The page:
Bluebonnets and Donkeys

A friend recently suggested I take a drive a little south of Beyersville if interested in not just lots of bluebonnets, but also many donkeys among them.  Since it involved a little extra driving, I was happy to find the place.   Thankfully,  I was able to spend a few minutes taking photos from a lightly-traveled county road.  Growing up in far Northeast Texas (Texarkana) I can’t remember ever seeing bluebonnets, but they seem to thrive in Central, West and North Texas.   A recent post also located some in Nacogdoches.  Something in the Texas soil seems to suit our state wildflower (weed).  I wonder if any Texans have tried to get them to grow in other areas of the country?

The Morning’s Mist

It was wet enough this morning to carry an umbrella rather than my walking stick.   I really think of the moisture as a gentle mist.   The umbrella was only used about half of the two-plus hour stroll through Taylor.   The duck friends were seen at Bull Branch Park.    One photo is a completely soaked outdoor basketball court surface at Murphy Park.  Perhaps a bit outlandish, but so is the person taking the photo.   Droplets on leaves were also at Murphy Park.   The expressive flower was one of several near St. James Episcopal Church.   Only Olympus photos on my walks, friends.   If I weren’t so entrenched in Nikon gear, at times I’d toss it all in favor of lighter stuff.   My Olympus was purchased used, not their top of the line offering, but it’s so easy to carry.   As I age, that matters.  


As Spring begins, how about some poppies?   These photos were actually taken Sunday evening in the Sunken Garden in Georgetown’s San Gabriel Park.   It was a warm night, adorned with nice light.   Today, however, it’s rather cold.   Georgetown’s Red Poppy Festival will be April 28-30 this year.   By then, the actual poppies will likely be gone.   One must strike while the iron is hot!  

A Few From the Georgetown Photography Festival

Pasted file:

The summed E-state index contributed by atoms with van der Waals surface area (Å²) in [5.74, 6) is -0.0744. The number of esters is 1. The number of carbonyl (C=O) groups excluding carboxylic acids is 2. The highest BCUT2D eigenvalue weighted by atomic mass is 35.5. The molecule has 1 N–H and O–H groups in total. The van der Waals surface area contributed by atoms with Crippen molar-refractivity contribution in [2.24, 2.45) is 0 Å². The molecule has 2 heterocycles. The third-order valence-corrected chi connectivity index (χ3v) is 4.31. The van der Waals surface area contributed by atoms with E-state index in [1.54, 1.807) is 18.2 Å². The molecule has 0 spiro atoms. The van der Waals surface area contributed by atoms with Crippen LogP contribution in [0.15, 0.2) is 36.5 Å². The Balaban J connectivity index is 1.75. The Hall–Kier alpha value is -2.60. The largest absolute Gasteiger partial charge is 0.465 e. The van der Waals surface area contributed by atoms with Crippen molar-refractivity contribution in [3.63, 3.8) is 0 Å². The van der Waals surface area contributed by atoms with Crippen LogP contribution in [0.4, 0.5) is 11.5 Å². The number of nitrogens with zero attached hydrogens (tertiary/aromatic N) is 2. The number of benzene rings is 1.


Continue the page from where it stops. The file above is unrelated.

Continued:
Throughout most of  Saturday’s Georgetown Photography Festival I was with an exhibit of Blackland Prairie photos at the Williamson Museum.   However, before my museum stint began  it was possible to get out to take a few photos, presented here.   The annual happening is coordinated the museum and David Valdez,  personal photographer for President George H.W. Bush during his time in office.   David is a Georgetown/Sun City resident.   Normally, I forego posting anything specifically local, assuming friends in other areas aren’t interested.   This post, however, speaks to an event that celebrates photography’s reach across the world, people getting together with a common purpose, their love and interest in the medium.   We see enough dissonance already.   It’s nice to be part of an event giving that a back seat for a while.  If anyone’s interested, my photos will be at the museum through end of the month.

At the Rookery … Building Their Nests

The trees around Taylor’s Murphy Park took quite a beating during our recent ice storm.   I wondered if our flock of migratory birds would have a place to bring new life to their families this year.   These birds, however, are resilient.   These are some photos taken this week as egrets stay busy collecting limbs and twigs to build their nests.  Humans would do well to embrace their work ethic.   I’ve photographed these birds since moving here in 2009.   They are graceful and beautiful, also a federally-protected species.

From the Texas Parks & Wildlife site: “Great egrets, great blue herons and other migratory birds are protected under federal law.  It’s illegal to shoot, tap, or harm them in any way.”

The dark photos are cormorants, year-round residents here.   There’s always a little dissonance when the egrets come to town, but they work things out.

A Gentle Encounter in Coupland

As some may know, I have a special appreciation for cemeteries. Recently, I visited St. Peter’s Church Cemetery in Coupland.  It’s always a family’s history, even a photo,  inscribed on a gravestone.   On this outing, I made my way through most of the site, also recording blooming wildflowers.   As I prepared to leave, a car pulled in.   An older lady got out, accompanied by two young folks, who looked to be in their mid-20s.   The lady set about straightening things.   Never one to barge in and snap photos in a private moment, I did stop by to say hello.   The lady and her grandson were delightful.  After a while I asked if it would be okay to take a few photos.    They graciously agreed.  The lady’s husband was buried here in the late-1990s.  With the help of her grandson, she keeps the family plot looking nice.  “I’ll be buried here,” she told me.   Meeting the lady and her devoted grandson was a good end to a day.  Every grandma deserves a grandson like this one.  Such a quiet few moments.    The post begins at the end of my cemetery visit.